The Frog Prince, Continued
by Jon Scieszka and Steve Johnson
Dark-toned illustrations and a slightly sinister mood balance with satirical humor... read more
Dark-toned illustrations and a slightly sinister mood balance with satirical humor in this sophisticated alternative version of the frog prince folktale. In this account, the Prince's metamorphosis from amphibian to human is not followed by a "happily ever after" relationship with the Princess. Indeed, the conversion is no sooner complete than the two become mired in their dismal alliance. The pop-eyed Prince, pictured in hilarious frog-like postures, mopes about the castle in a state of depression while the Princess complains about his furniture-hopping habits. A culminating argument, during which the Princess states that perhaps they "would both be better off" if the Prince were still a frog, inspires the Prince to set off on a quest for a witch who will turn him back into his true self. He runs into the forest, only to encounter three harrowing hags on sabbatical from their roles in other tales (Snow White, Sleeping Beauty, and Hansel and Gretel). In keeping with the pattern of the original tale, the ending is happy, if unexpected. Although the book's format suggests a young audience, the knowledge of traditional folktales required to fully appreciate the story make it most appropriate for older children, who will also enjoy the many visual "froggy" jokes incorporated into the illustrations. (Ages 5-10)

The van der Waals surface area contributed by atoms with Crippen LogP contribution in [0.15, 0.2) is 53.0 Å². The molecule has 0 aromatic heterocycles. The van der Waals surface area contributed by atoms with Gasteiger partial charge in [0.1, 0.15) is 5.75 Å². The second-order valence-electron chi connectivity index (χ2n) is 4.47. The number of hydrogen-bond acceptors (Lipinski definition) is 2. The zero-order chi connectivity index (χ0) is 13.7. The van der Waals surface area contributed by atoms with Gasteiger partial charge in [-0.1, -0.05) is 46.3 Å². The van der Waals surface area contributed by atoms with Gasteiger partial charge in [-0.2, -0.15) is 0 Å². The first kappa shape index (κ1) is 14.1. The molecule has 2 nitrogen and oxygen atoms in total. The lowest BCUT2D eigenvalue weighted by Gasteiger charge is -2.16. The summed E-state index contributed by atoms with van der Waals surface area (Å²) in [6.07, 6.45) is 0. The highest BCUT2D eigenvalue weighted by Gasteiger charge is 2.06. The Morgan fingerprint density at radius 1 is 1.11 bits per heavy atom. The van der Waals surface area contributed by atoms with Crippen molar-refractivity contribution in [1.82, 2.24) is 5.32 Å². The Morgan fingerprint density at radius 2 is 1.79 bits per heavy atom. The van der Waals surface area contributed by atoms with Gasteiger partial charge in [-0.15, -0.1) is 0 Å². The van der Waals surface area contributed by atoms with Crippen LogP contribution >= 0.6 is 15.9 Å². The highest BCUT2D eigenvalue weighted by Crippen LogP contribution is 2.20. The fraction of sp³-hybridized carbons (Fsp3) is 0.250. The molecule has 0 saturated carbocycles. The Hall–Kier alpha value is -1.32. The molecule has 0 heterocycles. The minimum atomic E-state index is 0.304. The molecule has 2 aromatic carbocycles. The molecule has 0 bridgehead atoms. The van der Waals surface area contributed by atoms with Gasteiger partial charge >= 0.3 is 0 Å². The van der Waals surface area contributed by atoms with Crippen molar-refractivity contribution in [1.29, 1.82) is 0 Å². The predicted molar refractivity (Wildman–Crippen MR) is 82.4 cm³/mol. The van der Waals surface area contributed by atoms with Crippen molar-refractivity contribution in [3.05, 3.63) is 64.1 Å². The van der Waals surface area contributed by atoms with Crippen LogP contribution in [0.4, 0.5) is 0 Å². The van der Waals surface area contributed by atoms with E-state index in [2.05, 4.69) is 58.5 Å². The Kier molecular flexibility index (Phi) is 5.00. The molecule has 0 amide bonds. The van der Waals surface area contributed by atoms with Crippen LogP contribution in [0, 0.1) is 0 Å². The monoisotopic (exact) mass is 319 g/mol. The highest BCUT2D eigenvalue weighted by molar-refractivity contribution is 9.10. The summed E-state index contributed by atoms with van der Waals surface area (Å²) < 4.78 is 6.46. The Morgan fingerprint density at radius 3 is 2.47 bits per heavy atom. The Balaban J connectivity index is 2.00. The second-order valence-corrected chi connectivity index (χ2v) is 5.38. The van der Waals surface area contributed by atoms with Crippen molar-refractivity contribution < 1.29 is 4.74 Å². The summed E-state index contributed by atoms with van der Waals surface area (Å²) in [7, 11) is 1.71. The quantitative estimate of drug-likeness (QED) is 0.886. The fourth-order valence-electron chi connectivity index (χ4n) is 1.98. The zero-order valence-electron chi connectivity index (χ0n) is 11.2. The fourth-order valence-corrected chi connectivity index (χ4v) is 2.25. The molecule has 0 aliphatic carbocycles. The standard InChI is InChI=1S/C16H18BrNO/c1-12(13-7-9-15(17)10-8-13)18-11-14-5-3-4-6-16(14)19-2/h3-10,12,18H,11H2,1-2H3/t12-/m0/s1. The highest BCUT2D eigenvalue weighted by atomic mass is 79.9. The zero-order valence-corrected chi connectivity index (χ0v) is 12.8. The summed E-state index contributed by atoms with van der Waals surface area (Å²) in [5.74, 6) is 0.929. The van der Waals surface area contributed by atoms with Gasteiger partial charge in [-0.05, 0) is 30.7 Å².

© Cooperative Children's Book Center, Univ. of Wisconsin - Madison, 1991
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